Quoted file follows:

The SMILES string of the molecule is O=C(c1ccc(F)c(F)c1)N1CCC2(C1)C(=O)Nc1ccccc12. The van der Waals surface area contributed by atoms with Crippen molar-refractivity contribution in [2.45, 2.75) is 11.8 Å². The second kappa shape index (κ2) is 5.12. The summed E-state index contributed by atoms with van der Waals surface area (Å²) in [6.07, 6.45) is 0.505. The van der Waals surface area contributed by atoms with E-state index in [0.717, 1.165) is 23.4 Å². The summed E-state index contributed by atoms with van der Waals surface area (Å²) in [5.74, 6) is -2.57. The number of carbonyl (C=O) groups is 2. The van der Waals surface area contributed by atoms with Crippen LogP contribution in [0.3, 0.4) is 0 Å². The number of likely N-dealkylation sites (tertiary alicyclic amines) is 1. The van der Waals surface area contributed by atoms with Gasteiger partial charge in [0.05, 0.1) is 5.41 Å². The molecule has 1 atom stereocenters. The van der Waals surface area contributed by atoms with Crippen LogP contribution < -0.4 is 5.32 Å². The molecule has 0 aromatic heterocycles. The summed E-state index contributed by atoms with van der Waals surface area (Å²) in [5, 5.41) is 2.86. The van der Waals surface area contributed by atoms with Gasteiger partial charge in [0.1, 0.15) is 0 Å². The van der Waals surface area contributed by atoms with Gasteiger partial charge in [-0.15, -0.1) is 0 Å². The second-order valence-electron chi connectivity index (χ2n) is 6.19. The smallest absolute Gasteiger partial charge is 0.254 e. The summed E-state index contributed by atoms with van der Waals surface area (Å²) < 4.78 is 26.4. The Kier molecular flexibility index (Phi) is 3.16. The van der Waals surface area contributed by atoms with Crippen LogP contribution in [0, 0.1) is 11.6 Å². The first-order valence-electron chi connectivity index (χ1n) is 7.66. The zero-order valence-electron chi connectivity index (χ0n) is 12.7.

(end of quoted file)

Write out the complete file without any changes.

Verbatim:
The SMILES string of the molecule is O=C(c1ccc(F)c(F)c1)N1CCC2(C1)C(=O)Nc1ccccc12. The van der Waals surface area contributed by atoms with Crippen molar-refractivity contribution in [2.45, 2.75) is 11.8 Å². The second kappa shape index (κ2) is 5.12. The summed E-state index contributed by atoms with van der Waals surface area (Å²) in [6.07, 6.45) is 0.505. The van der Waals surface area contributed by atoms with E-state index in [0.717, 1.165) is 23.4 Å². The summed E-state index contributed by atoms with van der Waals surface area (Å²) in [5.74, 6) is -2.57. The number of carbonyl (C=O) groups is 2. The van der Waals surface area contributed by atoms with Crippen LogP contribution in [0.3, 0.4) is 0 Å². The number of likely N-dealkylation sites (tertiary alicyclic amines) is 1. The van der Waals surface area contributed by atoms with Gasteiger partial charge in [0.05, 0.1) is 5.41 Å². The molecule has 1 atom stereocenters. The van der Waals surface area contributed by atoms with Crippen LogP contribution < -0.4 is 5.32 Å². The molecule has 0 aromatic heterocycles. The summed E-state index contributed by atoms with van der Waals surface area (Å²) in [5, 5.41) is 2.86. The van der Waals surface area contributed by atoms with Gasteiger partial charge in [0.1, 0.15) is 0 Å². The van der Waals surface area contributed by atoms with Gasteiger partial charge in [-0.15, -0.1) is 0 Å². The second-order valence-electron chi connectivity index (χ2n) is 6.19. The smallest absolute Gasteiger partial charge is 0.254 e. The summed E-state index contributed by atoms with van der Waals surface area (Å²) < 4.78 is 26.4. The Kier molecular flexibility index (Phi) is 3.16. The van der Waals surface area contributed by atoms with Crippen LogP contribution in [0, 0.1) is 11.6 Å². The first-order valence-electron chi connectivity index (χ1n) is 7.66. The zero-order valence-electron chi connectivity index (χ0n) is 12.7.